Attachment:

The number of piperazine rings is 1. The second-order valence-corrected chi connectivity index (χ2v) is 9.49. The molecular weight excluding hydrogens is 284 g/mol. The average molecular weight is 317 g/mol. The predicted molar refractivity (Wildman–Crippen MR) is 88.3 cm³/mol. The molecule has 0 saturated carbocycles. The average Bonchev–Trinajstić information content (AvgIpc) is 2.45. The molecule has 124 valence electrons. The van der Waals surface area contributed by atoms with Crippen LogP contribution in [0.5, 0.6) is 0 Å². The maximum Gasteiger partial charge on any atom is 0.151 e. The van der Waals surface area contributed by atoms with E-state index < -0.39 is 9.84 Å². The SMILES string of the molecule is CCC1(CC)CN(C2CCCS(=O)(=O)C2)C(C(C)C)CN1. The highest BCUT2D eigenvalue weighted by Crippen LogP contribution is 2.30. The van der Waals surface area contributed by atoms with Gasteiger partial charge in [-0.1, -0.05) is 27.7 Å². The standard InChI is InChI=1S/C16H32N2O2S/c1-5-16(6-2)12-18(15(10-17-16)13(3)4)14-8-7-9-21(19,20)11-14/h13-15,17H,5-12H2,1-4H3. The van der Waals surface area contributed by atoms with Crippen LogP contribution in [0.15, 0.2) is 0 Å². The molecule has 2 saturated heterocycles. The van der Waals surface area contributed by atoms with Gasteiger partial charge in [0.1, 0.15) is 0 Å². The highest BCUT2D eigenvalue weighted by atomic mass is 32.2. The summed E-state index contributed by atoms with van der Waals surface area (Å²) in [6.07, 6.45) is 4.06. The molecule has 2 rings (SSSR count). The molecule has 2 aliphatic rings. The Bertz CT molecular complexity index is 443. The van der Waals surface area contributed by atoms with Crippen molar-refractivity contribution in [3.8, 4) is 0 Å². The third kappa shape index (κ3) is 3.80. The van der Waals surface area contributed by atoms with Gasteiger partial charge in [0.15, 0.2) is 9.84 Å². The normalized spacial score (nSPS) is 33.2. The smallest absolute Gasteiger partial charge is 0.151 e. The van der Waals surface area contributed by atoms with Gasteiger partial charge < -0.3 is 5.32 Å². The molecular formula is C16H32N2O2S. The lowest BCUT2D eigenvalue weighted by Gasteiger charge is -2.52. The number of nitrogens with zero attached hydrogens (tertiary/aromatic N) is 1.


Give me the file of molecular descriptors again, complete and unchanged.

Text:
The number of piperazine rings is 1. The second-order valence-corrected chi connectivity index (χ2v) is 9.49. The molecular weight excluding hydrogens is 284 g/mol. The average molecular weight is 317 g/mol. The predicted molar refractivity (Wildman–Crippen MR) is 88.3 cm³/mol. The molecule has 0 saturated carbocycles. The average Bonchev–Trinajstić information content (AvgIpc) is 2.45. The molecule has 124 valence electrons. The van der Waals surface area contributed by atoms with Crippen LogP contribution in [0.5, 0.6) is 0 Å². The maximum Gasteiger partial charge on any atom is 0.151 e. The van der Waals surface area contributed by atoms with E-state index < -0.39 is 9.84 Å². The SMILES string of the molecule is CCC1(CC)CN(C2CCCS(=O)(=O)C2)C(C(C)C)CN1. The highest BCUT2D eigenvalue weighted by Crippen LogP contribution is 2.30. The van der Waals surface area contributed by atoms with Gasteiger partial charge in [-0.1, -0.05) is 27.7 Å². The standard InChI is InChI=1S/C16H32N2O2S/c1-5-16(6-2)12-18(15(10-17-16)13(3)4)14-8-7-9-21(19,20)11-14/h13-15,17H,5-12H2,1-4H3. The van der Waals surface area contributed by atoms with Crippen LogP contribution in [0.15, 0.2) is 0 Å². The molecule has 2 saturated heterocycles. The van der Waals surface area contributed by atoms with Gasteiger partial charge in [0.1, 0.15) is 0 Å². The highest BCUT2D eigenvalue weighted by atomic mass is 32.2. The summed E-state index contributed by atoms with van der Waals surface area (Å²) in [6.07, 6.45) is 4.06. The molecule has 2 rings (SSSR count). The molecule has 2 aliphatic rings. The Bertz CT molecular complexity index is 443. The van der Waals surface area contributed by atoms with Crippen molar-refractivity contribution in [3.8, 4) is 0 Å². The third kappa shape index (κ3) is 3.80. The van der Waals surface area contributed by atoms with Gasteiger partial charge in [0.15, 0.2) is 9.84 Å². The normalized spacial score (nSPS) is 33.2. The smallest absolute Gasteiger partial charge is 0.151 e. The van der Waals surface area contributed by atoms with Gasteiger partial charge < -0.3 is 5.32 Å². The molecular formula is C16H32N2O2S. The lowest BCUT2D eigenvalue weighted by Gasteiger charge is -2.52. The number of nitrogens with zero attached hydrogens (tertiary/aromatic N) is 1.